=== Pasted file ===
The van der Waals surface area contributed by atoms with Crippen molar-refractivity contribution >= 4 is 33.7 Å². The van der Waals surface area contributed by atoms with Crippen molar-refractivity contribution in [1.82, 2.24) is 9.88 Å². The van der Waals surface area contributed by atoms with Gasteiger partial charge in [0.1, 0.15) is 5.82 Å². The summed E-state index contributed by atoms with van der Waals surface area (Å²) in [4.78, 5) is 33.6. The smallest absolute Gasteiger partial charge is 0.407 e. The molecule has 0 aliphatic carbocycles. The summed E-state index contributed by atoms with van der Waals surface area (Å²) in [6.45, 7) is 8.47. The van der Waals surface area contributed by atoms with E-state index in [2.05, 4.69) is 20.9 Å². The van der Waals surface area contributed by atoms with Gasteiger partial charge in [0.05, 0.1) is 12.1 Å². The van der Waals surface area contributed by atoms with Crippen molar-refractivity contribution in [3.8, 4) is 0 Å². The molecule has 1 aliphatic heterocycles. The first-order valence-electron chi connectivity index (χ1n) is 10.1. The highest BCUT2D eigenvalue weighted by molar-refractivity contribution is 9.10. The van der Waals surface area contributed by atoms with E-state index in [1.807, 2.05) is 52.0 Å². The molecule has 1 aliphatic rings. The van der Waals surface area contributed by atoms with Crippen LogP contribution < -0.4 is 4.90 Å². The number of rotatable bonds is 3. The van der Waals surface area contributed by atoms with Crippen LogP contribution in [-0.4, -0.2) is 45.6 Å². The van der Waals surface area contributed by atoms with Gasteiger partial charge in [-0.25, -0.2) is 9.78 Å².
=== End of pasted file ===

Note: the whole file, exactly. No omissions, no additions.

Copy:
The van der Waals surface area contributed by atoms with Crippen molar-refractivity contribution >= 4 is 33.7 Å². The van der Waals surface area contributed by atoms with Crippen molar-refractivity contribution in [1.82, 2.24) is 9.88 Å². The van der Waals surface area contributed by atoms with Gasteiger partial charge in [0.1, 0.15) is 5.82 Å². The summed E-state index contributed by atoms with van der Waals surface area (Å²) in [4.78, 5) is 33.6. The smallest absolute Gasteiger partial charge is 0.407 e. The molecule has 0 aliphatic carbocycles. The summed E-state index contributed by atoms with van der Waals surface area (Å²) in [6.45, 7) is 8.47. The van der Waals surface area contributed by atoms with E-state index in [2.05, 4.69) is 20.9 Å². The van der Waals surface area contributed by atoms with Gasteiger partial charge in [0.05, 0.1) is 12.1 Å². The van der Waals surface area contributed by atoms with Crippen molar-refractivity contribution in [3.8, 4) is 0 Å². The molecule has 1 aliphatic heterocycles. The first-order valence-electron chi connectivity index (χ1n) is 10.1. The highest BCUT2D eigenvalue weighted by molar-refractivity contribution is 9.10. The van der Waals surface area contributed by atoms with E-state index in [1.807, 2.05) is 52.0 Å². The molecule has 1 aliphatic rings. The van der Waals surface area contributed by atoms with Crippen LogP contribution < -0.4 is 4.90 Å². The number of rotatable bonds is 3. The van der Waals surface area contributed by atoms with Crippen LogP contribution in [-0.4, -0.2) is 45.6 Å². The van der Waals surface area contributed by atoms with Gasteiger partial charge in [-0.25, -0.2) is 9.78 Å².